We had to dig everything out and rebuild the firebase we had just left! I took a rough count once and determined that we filled 20,000 sandbags every time the battery was deployed to a new position.
The way wars are fought today are so different than the past. I can’t imagine what it was like to experience combat every day. When I was deployed I loved the care packages you sent. Did you receive care packages?
I received packages from my mom. She was great about that. Other than that I only received one package from a family in Coos Bay Oregon at Christmas 1967.
Do you have anything you received in a care package that was of value or you remember. (You sent me the pearl while I was overseas and said someone had sent it to you.)
I’ve always been a John Steinbeck fan and that book “The Pearl” really meant something to me. I received it from a family in Coos Bay, Oregon. I’m sure I still have it here somewhere, probably in one of the many boxes I have that still need to be unpacked. Some of the items in the care package were in a little red cloth bag and I still have it also.
Technology has changed so much, how did you communicate with family back home? Was there a way to get letters back and forth?
Although mail delivery was somewhat erratic, depending on our location, getting and receiving mail was possible.
What is the one thing you remember most from your deployment?
The chaos, noise and fear and that I made it home in one piece without any bullet holes in me. I have said many times over the years that I feel blessed to have made it home at all.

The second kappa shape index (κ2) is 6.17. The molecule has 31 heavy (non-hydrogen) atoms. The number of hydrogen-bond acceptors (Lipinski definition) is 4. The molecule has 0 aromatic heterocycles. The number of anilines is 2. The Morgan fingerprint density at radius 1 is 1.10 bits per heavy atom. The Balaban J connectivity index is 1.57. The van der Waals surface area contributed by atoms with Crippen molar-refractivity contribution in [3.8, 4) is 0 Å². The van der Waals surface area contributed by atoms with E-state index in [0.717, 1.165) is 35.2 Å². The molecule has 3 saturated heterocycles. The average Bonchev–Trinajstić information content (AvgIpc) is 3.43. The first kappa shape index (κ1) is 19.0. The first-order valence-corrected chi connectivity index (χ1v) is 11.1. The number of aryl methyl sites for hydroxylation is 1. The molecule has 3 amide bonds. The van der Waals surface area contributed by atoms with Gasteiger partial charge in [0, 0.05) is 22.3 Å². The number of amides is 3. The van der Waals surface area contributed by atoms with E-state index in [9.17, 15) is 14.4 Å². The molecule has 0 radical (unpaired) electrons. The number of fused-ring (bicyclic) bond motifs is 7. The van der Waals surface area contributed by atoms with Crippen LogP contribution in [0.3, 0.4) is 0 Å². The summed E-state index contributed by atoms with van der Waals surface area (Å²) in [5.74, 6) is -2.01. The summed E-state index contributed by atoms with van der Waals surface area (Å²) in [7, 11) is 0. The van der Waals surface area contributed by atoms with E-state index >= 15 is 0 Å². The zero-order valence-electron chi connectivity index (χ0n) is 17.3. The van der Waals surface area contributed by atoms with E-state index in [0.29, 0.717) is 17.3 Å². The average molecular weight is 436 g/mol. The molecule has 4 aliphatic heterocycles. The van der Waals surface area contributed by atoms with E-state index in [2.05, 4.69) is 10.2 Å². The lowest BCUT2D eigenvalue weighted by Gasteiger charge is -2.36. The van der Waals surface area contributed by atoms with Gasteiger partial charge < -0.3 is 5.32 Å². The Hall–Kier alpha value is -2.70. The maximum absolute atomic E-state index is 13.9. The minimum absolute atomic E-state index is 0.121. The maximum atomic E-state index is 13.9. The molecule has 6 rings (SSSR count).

Is there a memory or story from your deployment you want to share?
When I came home from Vietnam in March 1968, I was greeted with dirty looks or indifference. I went into a bar in the San Francisco airport to have a beer while waiting for my flight to Fresno and people actually moved away from me when I sat down. After all that was sacrificed by our troops I really hope that none of our military personnel ever have to experience anything like that ever again.
What question do you get when people find out you deployed?
These days I don’t get questions, I get discounts at various businesses which makes me feel really good!
Thank you so much for be willing to share your story.
This is Day 9 of 31 Days of Deployment Stories. Click here to see the whole series. Yesterday I shared Combat and other stories from across the globe. Tomorrow I will share my second Spouse Spotlight: What You learn about yourself during your husband’s deployment.